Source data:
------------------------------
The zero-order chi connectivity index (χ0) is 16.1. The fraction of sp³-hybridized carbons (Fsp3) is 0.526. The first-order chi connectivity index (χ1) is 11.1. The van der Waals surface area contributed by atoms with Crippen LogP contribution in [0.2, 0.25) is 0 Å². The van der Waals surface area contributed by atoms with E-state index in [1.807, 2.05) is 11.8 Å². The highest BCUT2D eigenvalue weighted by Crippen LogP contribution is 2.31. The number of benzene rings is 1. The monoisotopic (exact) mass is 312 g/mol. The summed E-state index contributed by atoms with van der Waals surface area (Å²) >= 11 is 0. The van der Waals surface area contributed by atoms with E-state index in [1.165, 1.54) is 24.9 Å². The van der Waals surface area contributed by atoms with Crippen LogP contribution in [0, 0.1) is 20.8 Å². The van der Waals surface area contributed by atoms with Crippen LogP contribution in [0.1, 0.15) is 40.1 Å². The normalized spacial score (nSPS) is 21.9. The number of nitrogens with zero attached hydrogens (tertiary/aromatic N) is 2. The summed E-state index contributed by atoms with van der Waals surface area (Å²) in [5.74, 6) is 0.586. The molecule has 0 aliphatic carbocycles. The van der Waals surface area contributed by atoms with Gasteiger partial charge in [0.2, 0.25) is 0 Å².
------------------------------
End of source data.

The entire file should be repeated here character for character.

The zero-order chi connectivity index (χ0) is 16.1. The fraction of sp³-hybridized carbons (Fsp3) is 0.526. The first-order chi connectivity index (χ1) is 11.1. The van der Waals surface area contributed by atoms with Crippen LogP contribution in [0.2, 0.25) is 0 Å². The van der Waals surface area contributed by atoms with E-state index in [1.807, 2.05) is 11.8 Å². The highest BCUT2D eigenvalue weighted by Crippen LogP contribution is 2.31. The number of benzene rings is 1. The monoisotopic (exact) mass is 312 g/mol. The summed E-state index contributed by atoms with van der Waals surface area (Å²) >= 11 is 0. The van der Waals surface area contributed by atoms with E-state index in [1.165, 1.54) is 24.9 Å². The van der Waals surface area contributed by atoms with Crippen LogP contribution in [0, 0.1) is 20.8 Å². The van der Waals surface area contributed by atoms with Crippen LogP contribution in [0.1, 0.15) is 40.1 Å². The normalized spacial score (nSPS) is 21.9. The number of nitrogens with zero attached hydrogens (tertiary/aromatic N) is 2. The summed E-state index contributed by atoms with van der Waals surface area (Å²) in [5.74, 6) is 0.586. The molecule has 0 aliphatic carbocycles. The van der Waals surface area contributed by atoms with Gasteiger partial charge in [0.2, 0.25) is 0 Å².